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dc.contributor.authorChapman, Justin J
dc.contributor.authorCoombes, Jeff S
dc.contributor.authorBrown, Wendy J
dc.contributor.authorKhan, Asaduzzaman
dc.contributor.authorChamoli, Suneel
dc.contributor.authorPachana, Nancy A
dc.contributor.authorBurton, Nicola W
dc.date.accessioned2021-09-22T04:23:42Z
dc.date.available2021-09-22T04:23:42Z
dc.date.issued2017
dc.identifier.issn1755-2966
dc.identifier.doi10.1016/j.mhpa.2017.09.007
dc.identifier.urihttp://hdl.handle.net/10072/408202
dc.description.abstractIntroduction: Adults with mental illness have increased risk of cardiovascular disease. High-intensity interval training (HIIT) is more efficacious than moderate-intensity continuous training (MICT) for improving cardiorespiratory fitness (CRF); however, the utility of HIIT for this group is unclear. The aim of this study was to compare the feasibility and acceptability of HIIT and MICT in adults with mental illness. A secondary aim was to compare the efficacy of HIIT and MICT on mental health and fitness. Method: Inactive adults with self-reported mental illness participated in aerobic exercise three times/week over 12 weeks. Participants were randomised to HIIT (3x4-min bouts at 85–95% peak heart rate [HRpeak] interspersed with 3-min recovery bouts) or MICT (1 × 30-min at 65–75% HRpeak). Feasibility was assessed using attendance and withdrawal rates. Acceptability and mental health was assessed using self-administered questionnaires. Fitness was measured using indirect calorimetry during a graded fitness test to exhaustion. Results: 24 participants consented and 16 participants began the intervention (HIIT, n = 8; MICT, n = 8). Completion rates (HIIT, n = 4; MICT, n = 5) and median attendances were similar (HIIT = 81%, MICT = 86%). Most participants were satisfied with their allocation (88% MICT; 100% HIIT), and found the exercise enjoyable (63% MICT; 100% HIIT). Equal numbers reported that they would like to continue the exercise (63%), and that they would feel confident doing so without supervision (75%). No significant differences were found between groups on mental health and fitness. Conclusion This preliminary evidence suggests that HIIT was as acceptable and feasible as MICT for adults with mental illness.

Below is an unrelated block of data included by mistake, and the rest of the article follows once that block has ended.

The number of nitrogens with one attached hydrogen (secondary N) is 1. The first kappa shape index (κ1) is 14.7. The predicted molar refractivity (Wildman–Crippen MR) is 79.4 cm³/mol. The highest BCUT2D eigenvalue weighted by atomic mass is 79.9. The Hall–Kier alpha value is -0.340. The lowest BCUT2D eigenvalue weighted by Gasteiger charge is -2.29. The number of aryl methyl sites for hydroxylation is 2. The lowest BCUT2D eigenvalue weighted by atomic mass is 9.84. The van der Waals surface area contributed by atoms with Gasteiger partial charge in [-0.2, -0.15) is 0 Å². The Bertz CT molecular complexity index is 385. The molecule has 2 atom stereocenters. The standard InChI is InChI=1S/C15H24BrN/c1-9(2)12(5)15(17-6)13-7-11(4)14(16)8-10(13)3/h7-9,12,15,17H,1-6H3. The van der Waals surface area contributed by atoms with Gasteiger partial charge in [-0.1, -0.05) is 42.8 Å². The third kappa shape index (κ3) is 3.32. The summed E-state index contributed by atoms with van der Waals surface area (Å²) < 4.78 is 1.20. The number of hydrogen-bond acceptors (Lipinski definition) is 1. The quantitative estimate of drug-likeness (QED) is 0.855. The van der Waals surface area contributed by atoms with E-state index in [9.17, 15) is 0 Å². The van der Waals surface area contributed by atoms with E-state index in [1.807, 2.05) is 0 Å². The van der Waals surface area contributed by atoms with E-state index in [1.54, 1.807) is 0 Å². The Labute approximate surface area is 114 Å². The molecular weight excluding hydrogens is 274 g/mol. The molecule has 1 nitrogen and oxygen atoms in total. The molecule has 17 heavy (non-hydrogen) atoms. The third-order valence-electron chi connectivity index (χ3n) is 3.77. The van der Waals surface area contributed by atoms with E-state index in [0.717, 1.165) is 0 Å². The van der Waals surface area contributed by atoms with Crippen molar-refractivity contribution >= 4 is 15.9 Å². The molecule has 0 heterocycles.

dc.description.peerreviewedYes
dc.languageEnglish
dc.publisherElsevier
dc.publisher.placeNetherlands
dc.relation.ispartofpagefrom40
dc.relation.ispartofpageto48
dc.relation.ispartofjournalMental Health and Physical Activity
dc.relation.ispartofvolume13
dc.subject.fieldofresearchClinical sciences
dc.subject.fieldofresearchSports science and exercise
dc.subject.fieldofresearchSports science and exercise not elsewhere classified
dc.subject.fieldofresearchPsychology
dc.subject.fieldofresearchcode3202
dc.subject.fieldofresearchcode4207
dc.subject.fieldofresearchcode420799
dc.subject.fieldofresearchcode52
dc.subject.keywordsScience & Technology
dc.subject.keywordsLife Sciences & Biomedicine
dc.subject.keywordsPsychiatry
dc.subject.keywordsHIIT
dc.subject.keywordsAerobic exercise
dc.titleThe feasibility and acceptability of high-intensity interval training for adults with mental illness: A Pilot Study
dc.typeJournal article
dc.type.descriptionC1 - Articles
dcterms.bibliographicCitationChapman, JJ; Coombes, JS; Brown, WJ; Khan, A; Chamoli, S; Pachana, NA; Burton, NW, The feasibility and acceptability of high-intensity interval training for adults with mental illness: A Pilot Study, Mental Health and Physical Activity, 2017, 13, pp. 40-48
dc.date.updated2021-09-22T04:21:30Z
gro.hasfulltextNo Full Text
gro.griffith.authorBurton, Nicola W.


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